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Discussion Starter · #1 ·
Hey Everyone
I just got back from a great few days away camping over at Stradebroke Island, just of the South Queensland Coast. It was a great weekend apart from one thing, sorry 2 things 1)- I no longer have reverse gear and 2) I had never realised just how annoying one of my mates is. He almost drove me up the wall!!! As we're driving along the beach he was forever asking "whats that noise?" and commenting "geez, I dont like the sound of that......I think one of your bearings is going to shatter" ....."theres that noise again, or is that the diff''...."your engine seems to be running a bit rougher...have you checked this or that.....it looks like you've got an oil leak" I was like, "its a bloody old land rover, ofcourse it leaks oil, it's not going to blow up........its been ok so far.....just chill out" and I would turn up the music. I tell you, it got on my nerves, and than to have reverse go on me, he was like"i knew something was up with your box" But anyway.....apart from all that, a geat few days.

I asked for some advice a few months ago as to why it kept jumping out out of reverse, and I was told I needed a rebuild, but I have put it off as long as possible. So I'm up for a rebuild now. Whats the best way to go about this. Should I do the transfer box aswell? Any ideas as to how much it wil cost? The gear box has a feiry Overdrive aswell. Does this complicates things? Am I better off just taking it to a specialists. The cross member in the chassis is removable, so that should save some time and effort I hope. Also, there is only one bolt on each side holding the member in place, is this sufficient? Once again, that mate was sure it needed at least 3 or 4, and that he wouldn't be suprised it I ended up shearing through the bolts.

Anyway, guys, Will keep you updated as to how it going, and whether that mate is still alive......he actually wants to come and help me rebuild the box......
Dick
 

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You're far better off doing it yourself. Specialists in the UK typically charge £3-400 for a recon main box, but if you have a lot of damaged shafts, gears or synchro hubs, the parts alone cost this much, so they clearly make their money by turning out scrap. It's not unheard of for them to nick the good components from a box and replace them with worn parts. There are some good companies, but they're few and far between and cost far more.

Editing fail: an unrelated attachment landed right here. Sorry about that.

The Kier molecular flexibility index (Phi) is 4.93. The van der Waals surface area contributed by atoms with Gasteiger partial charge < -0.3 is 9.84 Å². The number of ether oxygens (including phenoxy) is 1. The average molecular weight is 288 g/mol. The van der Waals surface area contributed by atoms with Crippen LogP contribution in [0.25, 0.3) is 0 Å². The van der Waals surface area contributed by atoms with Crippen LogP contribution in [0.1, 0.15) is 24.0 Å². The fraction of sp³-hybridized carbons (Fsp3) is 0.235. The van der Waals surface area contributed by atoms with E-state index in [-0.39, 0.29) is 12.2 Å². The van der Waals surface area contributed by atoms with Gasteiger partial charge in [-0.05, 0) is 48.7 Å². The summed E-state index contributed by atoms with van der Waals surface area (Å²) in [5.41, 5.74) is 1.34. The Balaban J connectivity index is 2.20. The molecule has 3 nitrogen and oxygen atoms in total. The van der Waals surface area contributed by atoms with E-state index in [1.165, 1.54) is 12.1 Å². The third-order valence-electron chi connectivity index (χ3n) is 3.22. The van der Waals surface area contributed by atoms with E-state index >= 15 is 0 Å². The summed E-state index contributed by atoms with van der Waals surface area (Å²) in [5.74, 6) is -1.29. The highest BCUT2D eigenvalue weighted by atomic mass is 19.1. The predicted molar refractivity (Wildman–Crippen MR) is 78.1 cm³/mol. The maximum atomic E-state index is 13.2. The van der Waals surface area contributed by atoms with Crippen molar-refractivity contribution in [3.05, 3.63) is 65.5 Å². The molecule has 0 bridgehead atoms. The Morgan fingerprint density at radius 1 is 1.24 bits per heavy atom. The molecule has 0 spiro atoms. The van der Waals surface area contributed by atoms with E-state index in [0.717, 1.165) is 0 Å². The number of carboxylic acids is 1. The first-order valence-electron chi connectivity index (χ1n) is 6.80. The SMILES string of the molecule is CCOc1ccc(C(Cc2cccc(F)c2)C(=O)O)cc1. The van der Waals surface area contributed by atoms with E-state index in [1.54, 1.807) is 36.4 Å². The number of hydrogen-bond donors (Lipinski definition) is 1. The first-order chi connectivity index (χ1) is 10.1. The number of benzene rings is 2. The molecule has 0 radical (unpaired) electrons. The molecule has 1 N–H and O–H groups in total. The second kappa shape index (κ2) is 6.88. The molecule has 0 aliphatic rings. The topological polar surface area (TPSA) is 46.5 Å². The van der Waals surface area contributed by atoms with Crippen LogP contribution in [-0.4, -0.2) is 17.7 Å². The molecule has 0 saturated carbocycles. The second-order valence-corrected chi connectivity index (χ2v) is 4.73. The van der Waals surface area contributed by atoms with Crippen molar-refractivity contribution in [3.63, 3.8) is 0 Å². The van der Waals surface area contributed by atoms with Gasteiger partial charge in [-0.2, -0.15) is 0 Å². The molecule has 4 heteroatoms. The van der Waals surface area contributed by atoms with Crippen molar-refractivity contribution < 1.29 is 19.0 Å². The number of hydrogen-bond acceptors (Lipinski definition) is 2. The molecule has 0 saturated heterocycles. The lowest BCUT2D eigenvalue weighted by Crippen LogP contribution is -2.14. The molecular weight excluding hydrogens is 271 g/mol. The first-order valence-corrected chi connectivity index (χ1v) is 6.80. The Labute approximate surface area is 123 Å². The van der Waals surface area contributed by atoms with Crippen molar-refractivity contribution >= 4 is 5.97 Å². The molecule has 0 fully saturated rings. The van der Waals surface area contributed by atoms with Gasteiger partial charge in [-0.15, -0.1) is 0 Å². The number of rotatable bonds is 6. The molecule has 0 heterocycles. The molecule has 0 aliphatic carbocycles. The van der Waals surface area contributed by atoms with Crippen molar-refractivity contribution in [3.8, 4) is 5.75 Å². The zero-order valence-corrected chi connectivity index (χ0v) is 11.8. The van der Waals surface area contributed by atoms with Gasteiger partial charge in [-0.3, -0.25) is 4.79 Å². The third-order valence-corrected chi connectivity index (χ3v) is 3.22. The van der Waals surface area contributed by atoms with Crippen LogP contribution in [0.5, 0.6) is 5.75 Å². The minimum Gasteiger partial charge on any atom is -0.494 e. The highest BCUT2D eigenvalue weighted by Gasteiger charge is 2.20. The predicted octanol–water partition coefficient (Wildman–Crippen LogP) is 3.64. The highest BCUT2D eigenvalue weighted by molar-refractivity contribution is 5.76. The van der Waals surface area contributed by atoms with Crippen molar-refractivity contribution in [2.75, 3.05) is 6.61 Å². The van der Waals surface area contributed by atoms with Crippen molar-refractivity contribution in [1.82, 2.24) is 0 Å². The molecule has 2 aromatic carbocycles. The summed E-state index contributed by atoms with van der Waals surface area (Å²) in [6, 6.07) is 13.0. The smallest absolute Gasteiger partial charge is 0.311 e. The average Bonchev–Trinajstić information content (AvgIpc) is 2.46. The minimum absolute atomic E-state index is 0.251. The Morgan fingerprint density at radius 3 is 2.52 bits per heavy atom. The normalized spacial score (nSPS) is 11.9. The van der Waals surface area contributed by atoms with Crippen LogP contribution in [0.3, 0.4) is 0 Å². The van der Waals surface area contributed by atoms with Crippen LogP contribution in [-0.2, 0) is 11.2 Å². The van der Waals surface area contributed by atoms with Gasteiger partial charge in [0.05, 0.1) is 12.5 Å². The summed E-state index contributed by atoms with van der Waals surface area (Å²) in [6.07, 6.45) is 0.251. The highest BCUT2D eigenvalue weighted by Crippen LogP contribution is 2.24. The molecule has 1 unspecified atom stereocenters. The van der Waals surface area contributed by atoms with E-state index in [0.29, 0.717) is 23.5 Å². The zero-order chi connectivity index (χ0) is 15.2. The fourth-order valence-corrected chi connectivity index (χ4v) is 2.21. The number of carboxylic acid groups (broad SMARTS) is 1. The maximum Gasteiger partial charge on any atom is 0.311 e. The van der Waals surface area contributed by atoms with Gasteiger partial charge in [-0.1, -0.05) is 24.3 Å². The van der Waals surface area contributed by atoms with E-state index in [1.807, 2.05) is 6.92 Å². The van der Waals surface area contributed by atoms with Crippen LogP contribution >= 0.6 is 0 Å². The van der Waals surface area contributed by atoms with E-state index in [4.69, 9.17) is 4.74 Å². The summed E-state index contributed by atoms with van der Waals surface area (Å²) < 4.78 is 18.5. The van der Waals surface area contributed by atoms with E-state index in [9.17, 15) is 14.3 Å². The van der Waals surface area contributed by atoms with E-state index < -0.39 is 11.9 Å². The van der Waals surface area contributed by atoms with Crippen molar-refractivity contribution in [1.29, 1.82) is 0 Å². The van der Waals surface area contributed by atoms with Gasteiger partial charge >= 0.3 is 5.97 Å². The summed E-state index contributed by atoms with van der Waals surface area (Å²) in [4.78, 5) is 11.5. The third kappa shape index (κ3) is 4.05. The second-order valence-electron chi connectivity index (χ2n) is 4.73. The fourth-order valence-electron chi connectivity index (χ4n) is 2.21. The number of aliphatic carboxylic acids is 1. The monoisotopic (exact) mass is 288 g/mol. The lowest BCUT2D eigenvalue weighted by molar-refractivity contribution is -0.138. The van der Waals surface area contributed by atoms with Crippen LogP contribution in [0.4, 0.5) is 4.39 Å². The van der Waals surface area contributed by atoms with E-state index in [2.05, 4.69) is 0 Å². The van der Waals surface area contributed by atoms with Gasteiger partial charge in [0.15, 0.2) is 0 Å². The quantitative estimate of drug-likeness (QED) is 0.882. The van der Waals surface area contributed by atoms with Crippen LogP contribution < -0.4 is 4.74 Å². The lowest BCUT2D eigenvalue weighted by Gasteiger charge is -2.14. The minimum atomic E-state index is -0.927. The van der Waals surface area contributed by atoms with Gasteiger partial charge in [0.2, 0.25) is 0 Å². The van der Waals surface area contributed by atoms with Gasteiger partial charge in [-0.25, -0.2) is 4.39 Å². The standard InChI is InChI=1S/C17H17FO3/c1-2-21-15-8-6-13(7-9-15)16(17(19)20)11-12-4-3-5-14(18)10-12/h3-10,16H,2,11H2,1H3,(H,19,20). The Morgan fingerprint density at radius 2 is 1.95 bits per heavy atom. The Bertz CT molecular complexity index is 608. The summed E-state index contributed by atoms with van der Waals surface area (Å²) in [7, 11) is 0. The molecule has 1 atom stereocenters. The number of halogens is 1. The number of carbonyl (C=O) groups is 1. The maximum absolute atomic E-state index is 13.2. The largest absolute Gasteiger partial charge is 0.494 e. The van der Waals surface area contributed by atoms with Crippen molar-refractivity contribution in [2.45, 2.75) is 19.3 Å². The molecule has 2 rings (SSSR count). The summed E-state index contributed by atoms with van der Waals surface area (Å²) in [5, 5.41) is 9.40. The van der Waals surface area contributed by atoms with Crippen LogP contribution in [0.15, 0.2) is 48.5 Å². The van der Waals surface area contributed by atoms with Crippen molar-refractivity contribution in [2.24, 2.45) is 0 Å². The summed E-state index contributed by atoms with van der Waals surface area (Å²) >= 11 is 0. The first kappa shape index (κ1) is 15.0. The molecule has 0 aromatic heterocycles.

The OD is separate, and unless it's playing up, I'd leave it alone. Just take it off and leave to one side while you're working on the rest. Have a close look at the clutch sleeve splines though, as they're very fine and do wear.

www.legs.co.uk sell overhaul kits for a little under £100. These include all the bearings, seals, gaskets, shims, bushes and synchro cones for the main box, and the quality seemed fine when I rebuilt mine this year. They also stock all the other bits you might need.

You need to partly dismantle the transfer box to strip the main box. The output shafts and bearings are usually OK. The intermediate cluster bushes and bearings would best be replaced, especially as the cluster comes out during the strip down anyway. The bearings are one size (2 of), but the 2 thrust bushes come in different thicknesses, so you'd need to order the right set (may be marked on the old ones, otherwise use feeler guages to work out what thickness you need).

Wholesome, oily fun that will ensure you have a perfect transmission in a few of days work (including removal and re-installation), for a fraction of the price of a properly professionally rebuilt unit.
 

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Good luck with it!
I have finally bought a 2nd hand gear box to replace mine, will collect i this weekend.

Only thing is its a series 2 gearbox o repace the series 3 gear box installed in my supposadly sries 2a.

Difference between them other than 1st and 2nd gears, is hat I believe the bell housing fitings are different.

Anyone done a retro fit on a series 3 mlndy?
 

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With that spelling I thought you were Scottish
 

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Discussion Starter · #6 ·
I have just looked in the trading post and have found a guy who is selling bits and pieces of landies and he has 2 gear boxes. He tells me one of them is off a IIA 6cyl model. from what you have just said lawnmower, could it be a lot more difficult than I thought? Will this fit straight onto my SIII 6 Cyl? or will I have to have some modifications. He said he will give my the 6 cyl engine too. He advertised it for $200, (Aust) is this ok?